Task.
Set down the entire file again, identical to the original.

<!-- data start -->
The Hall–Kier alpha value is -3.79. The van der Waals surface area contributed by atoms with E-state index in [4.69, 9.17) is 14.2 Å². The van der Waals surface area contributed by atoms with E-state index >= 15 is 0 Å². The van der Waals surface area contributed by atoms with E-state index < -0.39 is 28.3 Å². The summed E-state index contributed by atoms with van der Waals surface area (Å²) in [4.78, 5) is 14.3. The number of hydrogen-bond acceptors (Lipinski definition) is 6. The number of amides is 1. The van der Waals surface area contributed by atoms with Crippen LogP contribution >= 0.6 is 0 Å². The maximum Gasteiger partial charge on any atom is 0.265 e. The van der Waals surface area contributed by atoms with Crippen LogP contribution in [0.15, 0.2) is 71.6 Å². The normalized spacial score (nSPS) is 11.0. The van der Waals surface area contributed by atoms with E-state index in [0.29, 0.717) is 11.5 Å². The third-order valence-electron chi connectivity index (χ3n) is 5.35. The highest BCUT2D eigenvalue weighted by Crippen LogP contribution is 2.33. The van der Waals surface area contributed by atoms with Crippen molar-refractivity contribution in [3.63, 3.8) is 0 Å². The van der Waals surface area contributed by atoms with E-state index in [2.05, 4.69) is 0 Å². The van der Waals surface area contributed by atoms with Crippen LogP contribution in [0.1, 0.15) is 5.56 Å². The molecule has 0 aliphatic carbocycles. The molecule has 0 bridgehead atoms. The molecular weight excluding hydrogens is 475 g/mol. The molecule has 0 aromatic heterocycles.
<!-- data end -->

The Hall–Kier alpha value is -3.79. The van der Waals surface area contributed by atoms with E-state index in [4.69, 9.17) is 14.2 Å². The van der Waals surface area contributed by atoms with E-state index >= 15 is 0 Å². The van der Waals surface area contributed by atoms with E-state index < -0.39 is 28.3 Å². The summed E-state index contributed by atoms with van der Waals surface area (Å²) in [4.78, 5) is 14.3. The number of hydrogen-bond acceptors (Lipinski definition) is 6. The number of amides is 1. The van der Waals surface area contributed by atoms with Crippen LogP contribution >= 0.6 is 0 Å². The maximum Gasteiger partial charge on any atom is 0.265 e. The van der Waals surface area contributed by atoms with Crippen LogP contribution in [0.15, 0.2) is 71.6 Å². The normalized spacial score (nSPS) is 11.0. The van der Waals surface area contributed by atoms with E-state index in [0.29, 0.717) is 11.5 Å². The third-order valence-electron chi connectivity index (χ3n) is 5.35. The highest BCUT2D eigenvalue weighted by Crippen LogP contribution is 2.33. The van der Waals surface area contributed by atoms with Crippen molar-refractivity contribution in [3.63, 3.8) is 0 Å². The van der Waals surface area contributed by atoms with E-state index in [2.05, 4.69) is 0 Å². The van der Waals surface area contributed by atoms with Crippen LogP contribution in [0.1, 0.15) is 5.56 Å². The molecule has 0 aliphatic carbocycles. The molecule has 0 bridgehead atoms. The molecular weight excluding hydrogens is 475 g/mol. The molecule has 0 aromatic heterocycles.